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From a waterfall tumbling down Toole’s Creek to a misty morning on an early Abingdon Main Street to the dormered cottage that was the original Johnston Memorial Hospital, Looking Back: Photography of Early Washington County, Virginia, takes us through a story line of history that includes the places, people, and events that made up the culture of local life a century ago. 

During the 1880s, the art of photography expanded to use emulsion or wet plates, which were easier to work with and less expensive than traditional daguerreotype photography. This gave rise to a new profession, and two men in Washington County made their living doing portrait photography this way. George N. Wertz set up his studio in Abingdon, and T.R. Phelps took his studio on the rural roads around Abingdon. Both were unable to resist photographing the sights around them and so filled their studios with the scenes that made up the fabric of late 19th and early 20th century Washington County.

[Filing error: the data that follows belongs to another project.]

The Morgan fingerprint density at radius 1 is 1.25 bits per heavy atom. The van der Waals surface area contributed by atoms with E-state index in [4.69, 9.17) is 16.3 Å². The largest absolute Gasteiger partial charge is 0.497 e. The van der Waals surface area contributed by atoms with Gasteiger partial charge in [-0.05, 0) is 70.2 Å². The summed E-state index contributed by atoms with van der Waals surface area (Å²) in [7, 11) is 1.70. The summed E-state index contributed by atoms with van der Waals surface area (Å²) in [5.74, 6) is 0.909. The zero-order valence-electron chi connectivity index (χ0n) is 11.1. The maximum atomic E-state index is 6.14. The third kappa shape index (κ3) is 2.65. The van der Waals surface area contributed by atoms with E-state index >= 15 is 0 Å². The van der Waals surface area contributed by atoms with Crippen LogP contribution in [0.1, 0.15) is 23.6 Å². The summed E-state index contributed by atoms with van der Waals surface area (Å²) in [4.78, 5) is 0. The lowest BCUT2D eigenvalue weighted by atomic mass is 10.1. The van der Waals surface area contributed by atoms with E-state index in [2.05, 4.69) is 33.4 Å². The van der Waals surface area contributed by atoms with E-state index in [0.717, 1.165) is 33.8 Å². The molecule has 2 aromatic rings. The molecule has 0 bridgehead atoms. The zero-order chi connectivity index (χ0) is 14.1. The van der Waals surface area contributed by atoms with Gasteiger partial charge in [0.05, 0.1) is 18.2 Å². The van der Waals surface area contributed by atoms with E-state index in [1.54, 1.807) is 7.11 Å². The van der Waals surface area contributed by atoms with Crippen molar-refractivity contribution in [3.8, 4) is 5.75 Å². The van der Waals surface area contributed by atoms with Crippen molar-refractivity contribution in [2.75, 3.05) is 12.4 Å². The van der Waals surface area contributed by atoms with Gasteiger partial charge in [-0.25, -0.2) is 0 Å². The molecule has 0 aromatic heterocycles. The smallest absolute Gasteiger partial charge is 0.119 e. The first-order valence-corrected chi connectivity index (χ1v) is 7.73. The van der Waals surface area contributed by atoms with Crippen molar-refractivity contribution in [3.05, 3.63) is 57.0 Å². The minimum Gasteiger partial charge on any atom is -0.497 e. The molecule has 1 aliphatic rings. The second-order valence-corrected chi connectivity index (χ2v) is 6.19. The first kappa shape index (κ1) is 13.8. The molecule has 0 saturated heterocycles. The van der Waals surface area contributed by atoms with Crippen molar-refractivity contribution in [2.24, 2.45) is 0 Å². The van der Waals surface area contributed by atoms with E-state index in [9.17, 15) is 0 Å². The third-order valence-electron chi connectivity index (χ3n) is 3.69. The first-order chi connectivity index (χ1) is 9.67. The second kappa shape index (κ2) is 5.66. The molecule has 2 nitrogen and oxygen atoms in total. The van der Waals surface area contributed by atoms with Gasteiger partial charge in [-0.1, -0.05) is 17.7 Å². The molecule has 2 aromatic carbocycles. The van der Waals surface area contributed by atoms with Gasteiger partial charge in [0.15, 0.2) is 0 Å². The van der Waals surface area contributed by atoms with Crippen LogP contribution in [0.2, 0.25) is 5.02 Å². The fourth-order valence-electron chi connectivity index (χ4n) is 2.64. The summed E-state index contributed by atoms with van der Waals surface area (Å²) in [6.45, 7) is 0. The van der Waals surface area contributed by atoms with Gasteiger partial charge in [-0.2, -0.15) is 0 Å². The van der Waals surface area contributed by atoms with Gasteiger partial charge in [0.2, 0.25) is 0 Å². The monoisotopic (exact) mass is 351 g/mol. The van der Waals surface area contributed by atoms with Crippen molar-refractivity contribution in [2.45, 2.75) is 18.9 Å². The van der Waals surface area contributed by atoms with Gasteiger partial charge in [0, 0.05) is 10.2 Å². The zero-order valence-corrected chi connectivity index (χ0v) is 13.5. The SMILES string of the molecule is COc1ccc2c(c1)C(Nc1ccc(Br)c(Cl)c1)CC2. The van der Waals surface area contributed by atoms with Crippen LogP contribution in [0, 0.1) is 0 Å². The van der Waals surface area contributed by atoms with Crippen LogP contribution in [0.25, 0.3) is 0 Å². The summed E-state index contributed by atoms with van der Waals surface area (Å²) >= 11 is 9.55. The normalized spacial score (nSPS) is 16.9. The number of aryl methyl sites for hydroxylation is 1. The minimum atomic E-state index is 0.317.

This exhibition will feature their work as well as that of unidentified photographers to present a panorama of life including street scenes, special places and buildings, families, distinguished individuals, transportation, and work which, when taken together, define our region.

This exhibit is made possible in part by a grant from Virginia Humanities.

Vanessa Adkins, right, is apprenticing under her cousin Jessica Canaday Stewart learning the finer points of traditional Chickahominy dancing. Photos taken at the Fall Festival and Pow Wow in Charles City on Saturday, Sept. 22, 2012.

Our work brings people together and honors our shared humanity.

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